Robertson is one win away from securing the £150,000 BetVictor European Series bonus with two tournaments to spare, having won last week’s European Masters. Victory for Trump would leave the series well and truly alive with the Shoot Out and Gibraltar Open still to come.
Australia’s 2010 World Champion Robertson has been dominant throughout this week and that can be highlighted by the fact he has only dropped two frames on his way to the final.
After Robertson secured a tightly contested opening frame this evening in front of over 2,500 fans in a packed Tempodrom, the encounter burst into life. Murphy composed a fine run of 92 to restore parity and had looked to be in a good position to claim the next. The Magician missed a red to end his run on 53 and Robertson ruthlessly stepped in to clear with 73 to move 2-1 ahead.
From that point onwards it was total dominance from 37-year-old Robertson. Breaks of 136, 62, 53 and 129 saw him blitz to the line and win 6-1 to set up tomorrow’s meeting with Trump.
“It was amazing. The atmosphere was absolutely incredible. You have to pinch yourself to be a top snooker player these days to play in front of these kinds of crowds,” said Robertson. “I felt like Russell Crowe in Gladiator. I thought I was going to have to search for a sword and shield and put a helmet on. It has that colosseum effect and is the closest thing I’ve seen to the Wembley Conference Centre. Alexandra Palace is amazing and the Crucible one-table setup is too, but this is something else because the crowd is really vocal and there are so many people.
“I’ve just carried on from last week. I only dropped a few frames then as well. I am like that in practise, I get really annoyed if I lose a frame to anyone. I think maybe the Masters was a friendly reminder of how the game can bite you in the back if you don’t keep your foot down. I am really pleased. You have to make a lot of things happen and get a little bit of luck in some close frames, but I think I have been really good value for that record.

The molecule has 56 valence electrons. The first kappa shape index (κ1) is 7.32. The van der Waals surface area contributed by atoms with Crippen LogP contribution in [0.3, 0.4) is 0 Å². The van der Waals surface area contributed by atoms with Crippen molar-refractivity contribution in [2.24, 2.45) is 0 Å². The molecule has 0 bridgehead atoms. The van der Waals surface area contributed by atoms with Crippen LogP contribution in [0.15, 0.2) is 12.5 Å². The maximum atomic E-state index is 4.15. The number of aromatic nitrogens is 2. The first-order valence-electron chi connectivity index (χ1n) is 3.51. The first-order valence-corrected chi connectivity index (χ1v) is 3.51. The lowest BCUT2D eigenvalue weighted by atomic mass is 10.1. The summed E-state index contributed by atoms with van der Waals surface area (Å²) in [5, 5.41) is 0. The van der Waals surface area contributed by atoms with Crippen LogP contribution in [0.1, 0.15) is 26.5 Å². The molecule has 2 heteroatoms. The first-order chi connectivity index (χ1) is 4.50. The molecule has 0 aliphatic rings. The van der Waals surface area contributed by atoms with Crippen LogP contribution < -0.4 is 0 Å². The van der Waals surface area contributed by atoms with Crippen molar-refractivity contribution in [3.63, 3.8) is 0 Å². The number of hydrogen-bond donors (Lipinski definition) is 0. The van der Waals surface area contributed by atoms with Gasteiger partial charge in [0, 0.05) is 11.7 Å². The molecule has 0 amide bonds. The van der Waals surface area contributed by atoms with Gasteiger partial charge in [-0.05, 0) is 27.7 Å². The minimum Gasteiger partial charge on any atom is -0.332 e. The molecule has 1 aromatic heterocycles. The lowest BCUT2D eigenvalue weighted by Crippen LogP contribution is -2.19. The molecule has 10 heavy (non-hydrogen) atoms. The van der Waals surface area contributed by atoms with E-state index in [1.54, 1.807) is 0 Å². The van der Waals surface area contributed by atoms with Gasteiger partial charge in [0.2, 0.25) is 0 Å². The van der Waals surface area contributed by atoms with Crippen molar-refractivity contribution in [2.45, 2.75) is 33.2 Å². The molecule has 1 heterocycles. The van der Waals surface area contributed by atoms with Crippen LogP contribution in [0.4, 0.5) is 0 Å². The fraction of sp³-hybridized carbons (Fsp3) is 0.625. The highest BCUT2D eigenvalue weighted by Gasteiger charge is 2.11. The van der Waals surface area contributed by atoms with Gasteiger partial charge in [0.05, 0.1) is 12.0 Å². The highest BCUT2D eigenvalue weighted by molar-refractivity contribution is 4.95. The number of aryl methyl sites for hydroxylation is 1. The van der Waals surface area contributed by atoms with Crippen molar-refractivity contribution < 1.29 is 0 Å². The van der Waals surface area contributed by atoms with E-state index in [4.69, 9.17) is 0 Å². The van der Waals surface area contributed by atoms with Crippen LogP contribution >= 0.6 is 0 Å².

“The occasion tomorrow will be enough. I don’t have time to think about other things like where I am in the order of merit. I have been working hard and preparing well. I think I have made a huge change in that regard over the last few years. I have been doing everything I possibly can to get the best results and I am really proud of myself with the way it has paid off.”
Murphy said: “The test against a Triple Crown champion is different to everyone else. With respect to the other players, those who have won all three of those major championships are a sterner test. He’s played unbelievably well all week and on present form there is only one winner in the final tomorrow.”
Neither finalist has won the German Masters before. If both play today the way they played all week, there is only one winner, Neil Robertson and he should win comfortably. But of course every day is different and the Tempodrom on the Finals day is a very special place. Just read what Neil had to say about it. This is why – rich sponsors or not – the European events deserve better. Betting is nowhere near in our culture as it is in the UK and the states won’t sponsor a sport that isn’t even recognised as a sport. But the interest is there. And a lot of young Europeans did well in the last WSF event. If Barry Hearn really wants to grow the sport internationally, he has to “invest” in those events and raise the prize money as well as to move the qualifiers to a better slot in the calendar, or better, just before the event at a venue nearby. The local sponsoring will come eventually.